Introduction & Objectives
The LTER study in Sarawak was initiated as a result of a Workshop in Bangkok in March 1989 to discuss "Funding priorities for research towards effective sustainable management of biodiversity resources in tropical Asia" which was by Dr. Lee Hua Seng, then the Assistant Director of Research. The purpose of the Workshop was to define funding priorities for policy-oriented research on two vulnerable biomes endemic to tropical Asia which are outstanding in their biodiversity, the tropical rain forests and the coral reefs (Yamakura et al. 19951). Particular attention was given during the workshop to funding priorities in fields of research which related to the need for biological inventory and identification of areas for conservation; the need to better understand how plant and animal populations are regulated in nature, particularly in species rich ecosystems in order that they may be reliably managed for conservation and sustainable utilization; and the need to determine how species populations and the ecosystems in which they occur, can be valued in terms of the totality of goods and services which they offer (Ashton, 19882). During the Workshop the Lambir Hills National Park was offered as a site for a large scale Forest Dynamics Plot, not only because of its accessibility, but also because it is a center of great tree species diversity. A decision was reached during the Workshop to include the Lambir Hills National Park as a site for the global network of large-scale 50-hectare Forest Dynamics Plot.
A research scheme entitled "Ecological survey of natural forest areas and logged-over forests" had earlier been proposed by Lee (1981)3, the objective of which is to identify ecosystems within undisturbed forest areas and logged-over forests on similar soil types to provide a basis for comparison of biological productivity and ecological changes with the artificial ecosystems. It was the intention of the Forest Department to carry out the project proposed above in the early and mid-eighties, but implementation was constrained by staff shortage. So when a proposal was received to initiate the long term forest ecological research in Sarawak, it was decided to dove-tail the earlier proposal into the scheme of the LTER Project. The project seeks to clarify how tree species richness is maintained in the tropical forests.
It was felt necessary (Ashton, 1995)4 to establish such large size plots to analyze the spatial interactions between individuals and population samples of species over time. Such large size plots would provide the means to examine the demography of the majority of species which are those occurring in low population densities. The original reason for choosing 50 hectares was to ensure that at least half the species, even the rare but widespread species within the plot are represented by samples large enough for demographic analysis. The rationale for such large plots had been further summarized by Ashton (1995). Besides demographic analysis, large plots permit the precise mapping of individuals in species populations in relation to habitat changes. They also permit analysis of the various optimum plot sizes for different objectives, including reliable estimates of standing volume and of growth. Most importantly, they permit predictive computer models of forest growth and response to manipulation, to be constructed which are based on spatially explicit information concerning individual trees.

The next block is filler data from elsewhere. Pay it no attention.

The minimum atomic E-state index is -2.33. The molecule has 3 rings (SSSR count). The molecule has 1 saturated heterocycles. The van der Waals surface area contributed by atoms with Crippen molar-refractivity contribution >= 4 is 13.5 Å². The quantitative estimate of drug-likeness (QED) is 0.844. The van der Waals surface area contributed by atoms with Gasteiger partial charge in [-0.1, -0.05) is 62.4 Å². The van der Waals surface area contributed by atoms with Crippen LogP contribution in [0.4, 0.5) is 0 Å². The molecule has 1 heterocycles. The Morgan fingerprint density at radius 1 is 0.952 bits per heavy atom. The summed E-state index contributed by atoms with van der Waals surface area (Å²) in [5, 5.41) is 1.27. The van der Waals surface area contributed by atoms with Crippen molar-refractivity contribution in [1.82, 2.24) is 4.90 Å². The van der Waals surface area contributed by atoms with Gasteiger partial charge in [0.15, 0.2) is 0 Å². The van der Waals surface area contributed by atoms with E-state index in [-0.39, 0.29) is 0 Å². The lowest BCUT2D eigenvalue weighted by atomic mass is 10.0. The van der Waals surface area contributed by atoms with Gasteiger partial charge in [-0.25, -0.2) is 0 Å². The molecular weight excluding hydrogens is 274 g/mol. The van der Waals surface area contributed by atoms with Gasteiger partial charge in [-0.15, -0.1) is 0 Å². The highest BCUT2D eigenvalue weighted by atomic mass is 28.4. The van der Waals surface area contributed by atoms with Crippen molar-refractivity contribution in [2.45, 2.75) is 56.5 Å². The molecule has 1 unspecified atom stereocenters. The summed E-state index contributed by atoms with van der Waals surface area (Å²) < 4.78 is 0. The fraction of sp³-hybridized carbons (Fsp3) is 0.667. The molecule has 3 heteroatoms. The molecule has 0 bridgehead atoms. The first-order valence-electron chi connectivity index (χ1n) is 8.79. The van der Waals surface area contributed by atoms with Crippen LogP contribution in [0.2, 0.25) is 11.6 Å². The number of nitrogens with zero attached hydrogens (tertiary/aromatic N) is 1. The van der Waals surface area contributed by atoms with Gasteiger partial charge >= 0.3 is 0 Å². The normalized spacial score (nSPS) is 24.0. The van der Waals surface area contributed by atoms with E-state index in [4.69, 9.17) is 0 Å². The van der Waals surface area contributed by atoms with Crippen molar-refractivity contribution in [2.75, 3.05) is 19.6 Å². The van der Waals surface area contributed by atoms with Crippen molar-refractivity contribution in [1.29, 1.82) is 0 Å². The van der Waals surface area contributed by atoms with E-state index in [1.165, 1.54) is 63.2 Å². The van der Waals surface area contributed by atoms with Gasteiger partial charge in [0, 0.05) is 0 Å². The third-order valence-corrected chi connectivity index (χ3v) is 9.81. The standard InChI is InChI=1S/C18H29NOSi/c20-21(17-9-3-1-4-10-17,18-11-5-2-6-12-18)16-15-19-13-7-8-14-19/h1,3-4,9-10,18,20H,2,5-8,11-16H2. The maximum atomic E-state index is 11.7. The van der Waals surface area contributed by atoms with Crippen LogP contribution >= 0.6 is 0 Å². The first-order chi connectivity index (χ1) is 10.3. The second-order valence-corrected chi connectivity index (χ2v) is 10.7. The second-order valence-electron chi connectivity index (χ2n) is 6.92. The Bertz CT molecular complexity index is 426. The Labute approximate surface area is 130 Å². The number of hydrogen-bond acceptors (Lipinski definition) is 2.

Objectives Of The LTER Plot
The LTER Plot has been established to conduct baseline vegetation studies of the natural forests to increase the understanding of ecosystem functions and more particularly to improve existing management technique for erodable, low-nutrient sandy soils. It is the third such large size Forest Dynamics Plot to be established in the tropical forests, earlier ones having been established in Panama, Central America in the Barro Colorado Island (BCI) and the Pasoh Forest Reserve in the State of Negeri Sembilan, Peninsular Malaysia. The Lambir plot has been established using the same methods that have previously developed in the earlier locations.
The specific objectives of the LTER plot at Lambir are as follows :-
- To monitor tree populations over time, especially the dynamics of regeneration of key species;
- To analyze the interaction among species, and especially their relationship to varying soil types;
- To provide control observations for silvicultural studies that will be proposed on the basis of the first results; and
- To establish a foundation of botanical knowledge that can be used by wildlife biologists, socio-economists and park managers.
1Yamakura, T. Yamada, I., Inoue, T. & Ogino, K. (1995) A long-term and large-scale research of the Lambir rainforest in Sarawak : progress and conceptual background of Japanese activities. Tropics 4 (2/3) : 41-56
2Ashton, P.S. (1988) Letter of invitation to participants of the Workshop on "Funding priorities for research towards effective management of biologically diverse indigenous tropical ecosystems for sustainable harvesting and conservation". Dated 24 October 1988 from the Arnold Arboretum of Harvard University.
3Lee, H.S. (1981) The ecological effects of shifting cultivation on tropical forest ecosystems and their significance on reforestation and rehabilitation efforts in Sarawak. Forest Research Report No. S.R. 22 Forest Department Sarawak Malaysia.
4Ashton, P.S. (1995) What can be learned from a 50 hectare plot which cannot be learned any other way? In Lee, H.S., Ashton, P.S. & Ogino, K. (eds.) Long Term Ecological Research of Tropical Rain Forest in Sarawak. Proceedings of the Workshop on "Long Term Ecological Research in relation to Forest Ecosystem Management" Kuching Sarawak Malaysia 25-27 July 1994. Reports of a New Program for Promotion of Basic Sciences. Studies of Global Environmental Change with Special Reference to Asia and Pacific Regions, Vol. II-3, Ehime University March 1995.